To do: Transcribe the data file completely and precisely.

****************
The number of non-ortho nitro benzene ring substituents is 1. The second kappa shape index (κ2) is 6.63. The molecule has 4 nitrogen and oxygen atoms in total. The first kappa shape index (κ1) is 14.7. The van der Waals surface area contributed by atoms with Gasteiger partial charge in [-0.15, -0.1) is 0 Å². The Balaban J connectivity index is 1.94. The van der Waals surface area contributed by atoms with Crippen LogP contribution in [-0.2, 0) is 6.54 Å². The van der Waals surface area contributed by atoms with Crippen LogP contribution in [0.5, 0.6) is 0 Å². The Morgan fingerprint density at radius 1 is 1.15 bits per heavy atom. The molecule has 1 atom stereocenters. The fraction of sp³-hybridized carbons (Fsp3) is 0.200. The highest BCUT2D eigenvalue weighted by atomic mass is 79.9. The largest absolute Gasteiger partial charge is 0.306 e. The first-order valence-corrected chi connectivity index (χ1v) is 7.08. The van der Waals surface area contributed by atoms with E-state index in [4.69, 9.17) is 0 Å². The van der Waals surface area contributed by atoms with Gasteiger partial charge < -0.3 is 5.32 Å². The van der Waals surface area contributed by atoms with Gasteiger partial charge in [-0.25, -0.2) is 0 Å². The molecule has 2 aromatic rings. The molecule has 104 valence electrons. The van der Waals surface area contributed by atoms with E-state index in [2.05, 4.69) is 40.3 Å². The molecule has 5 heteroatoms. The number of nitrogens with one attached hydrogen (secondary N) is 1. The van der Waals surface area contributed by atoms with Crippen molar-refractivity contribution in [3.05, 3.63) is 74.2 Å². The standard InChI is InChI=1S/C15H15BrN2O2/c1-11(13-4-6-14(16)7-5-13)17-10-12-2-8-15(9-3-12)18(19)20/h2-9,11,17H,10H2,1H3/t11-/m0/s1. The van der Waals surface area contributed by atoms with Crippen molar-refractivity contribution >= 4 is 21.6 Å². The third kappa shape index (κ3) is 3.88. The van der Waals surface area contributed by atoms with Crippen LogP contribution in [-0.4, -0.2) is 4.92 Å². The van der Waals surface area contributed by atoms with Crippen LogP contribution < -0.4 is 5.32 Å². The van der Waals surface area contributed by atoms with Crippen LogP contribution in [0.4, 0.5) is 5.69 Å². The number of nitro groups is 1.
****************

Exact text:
The number of non-ortho nitro benzene ring substituents is 1. The second kappa shape index (κ2) is 6.63. The molecule has 4 nitrogen and oxygen atoms in total. The first kappa shape index (κ1) is 14.7. The van der Waals surface area contributed by atoms with Gasteiger partial charge in [-0.15, -0.1) is 0 Å². The Balaban J connectivity index is 1.94. The van der Waals surface area contributed by atoms with Crippen LogP contribution in [-0.2, 0) is 6.54 Å². The van der Waals surface area contributed by atoms with Crippen LogP contribution in [0.5, 0.6) is 0 Å². The Morgan fingerprint density at radius 1 is 1.15 bits per heavy atom. The molecule has 1 atom stereocenters. The fraction of sp³-hybridized carbons (Fsp3) is 0.200. The highest BCUT2D eigenvalue weighted by atomic mass is 79.9. The largest absolute Gasteiger partial charge is 0.306 e. The first-order valence-corrected chi connectivity index (χ1v) is 7.08. The van der Waals surface area contributed by atoms with E-state index in [4.69, 9.17) is 0 Å². The van der Waals surface area contributed by atoms with Gasteiger partial charge < -0.3 is 5.32 Å². The van der Waals surface area contributed by atoms with Gasteiger partial charge in [-0.25, -0.2) is 0 Å². The molecule has 2 aromatic rings. The molecule has 104 valence electrons. The van der Waals surface area contributed by atoms with E-state index in [2.05, 4.69) is 40.3 Å². The molecule has 5 heteroatoms. The number of nitrogens with one attached hydrogen (secondary N) is 1. The van der Waals surface area contributed by atoms with Crippen molar-refractivity contribution in [3.05, 3.63) is 74.2 Å². The standard InChI is InChI=1S/C15H15BrN2O2/c1-11(13-4-6-14(16)7-5-13)17-10-12-2-8-15(9-3-12)18(19)20/h2-9,11,17H,10H2,1H3/t11-/m0/s1. The van der Waals surface area contributed by atoms with Crippen molar-refractivity contribution >= 4 is 21.6 Å². The third kappa shape index (κ3) is 3.88. The van der Waals surface area contributed by atoms with Crippen LogP contribution in [-0.4, -0.2) is 4.92 Å². The van der Waals surface area contributed by atoms with Crippen LogP contribution < -0.4 is 5.32 Å². The van der Waals surface area contributed by atoms with Crippen LogP contribution in [0.4, 0.5) is 5.69 Å². The number of nitro groups is 1.